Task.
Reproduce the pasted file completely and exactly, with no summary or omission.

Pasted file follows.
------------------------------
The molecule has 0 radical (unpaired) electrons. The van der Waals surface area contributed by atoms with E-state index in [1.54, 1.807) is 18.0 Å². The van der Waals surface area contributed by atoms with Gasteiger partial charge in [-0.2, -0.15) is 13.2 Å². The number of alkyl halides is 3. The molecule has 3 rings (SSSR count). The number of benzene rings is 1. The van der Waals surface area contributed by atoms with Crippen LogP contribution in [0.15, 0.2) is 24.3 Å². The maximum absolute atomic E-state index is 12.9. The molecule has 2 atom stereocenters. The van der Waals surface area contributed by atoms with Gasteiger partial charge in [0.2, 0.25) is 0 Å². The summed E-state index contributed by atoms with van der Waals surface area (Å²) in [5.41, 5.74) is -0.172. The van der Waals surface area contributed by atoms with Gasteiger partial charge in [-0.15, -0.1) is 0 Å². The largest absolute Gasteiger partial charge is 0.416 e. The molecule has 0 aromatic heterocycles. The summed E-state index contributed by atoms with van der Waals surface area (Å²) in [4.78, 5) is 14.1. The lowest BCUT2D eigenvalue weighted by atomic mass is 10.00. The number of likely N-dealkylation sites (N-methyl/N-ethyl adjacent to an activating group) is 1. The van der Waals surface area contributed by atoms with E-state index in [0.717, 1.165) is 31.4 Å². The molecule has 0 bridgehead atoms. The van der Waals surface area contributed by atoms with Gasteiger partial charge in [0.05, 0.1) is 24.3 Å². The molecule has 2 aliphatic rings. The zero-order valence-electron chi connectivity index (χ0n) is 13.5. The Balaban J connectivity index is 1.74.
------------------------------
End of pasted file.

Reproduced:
The molecule has 0 radical (unpaired) electrons. The van der Waals surface area contributed by atoms with E-state index in [1.54, 1.807) is 18.0 Å². The van der Waals surface area contributed by atoms with Gasteiger partial charge in [-0.2, -0.15) is 13.2 Å². The number of alkyl halides is 3. The molecule has 3 rings (SSSR count). The number of benzene rings is 1. The van der Waals surface area contributed by atoms with Crippen LogP contribution in [0.15, 0.2) is 24.3 Å². The maximum absolute atomic E-state index is 12.9. The molecule has 2 atom stereocenters. The van der Waals surface area contributed by atoms with Gasteiger partial charge in [0.2, 0.25) is 0 Å². The summed E-state index contributed by atoms with van der Waals surface area (Å²) in [5.41, 5.74) is -0.172. The van der Waals surface area contributed by atoms with Gasteiger partial charge in [-0.15, -0.1) is 0 Å². The largest absolute Gasteiger partial charge is 0.416 e. The molecule has 0 aromatic heterocycles. The summed E-state index contributed by atoms with van der Waals surface area (Å²) in [4.78, 5) is 14.1. The lowest BCUT2D eigenvalue weighted by atomic mass is 10.00. The number of likely N-dealkylation sites (N-methyl/N-ethyl adjacent to an activating group) is 1. The van der Waals surface area contributed by atoms with E-state index in [0.717, 1.165) is 31.4 Å². The molecule has 0 bridgehead atoms. The van der Waals surface area contributed by atoms with Gasteiger partial charge in [0.05, 0.1) is 24.3 Å². The molecule has 2 aliphatic rings. The zero-order valence-electron chi connectivity index (χ0n) is 13.5. The Balaban J connectivity index is 1.74.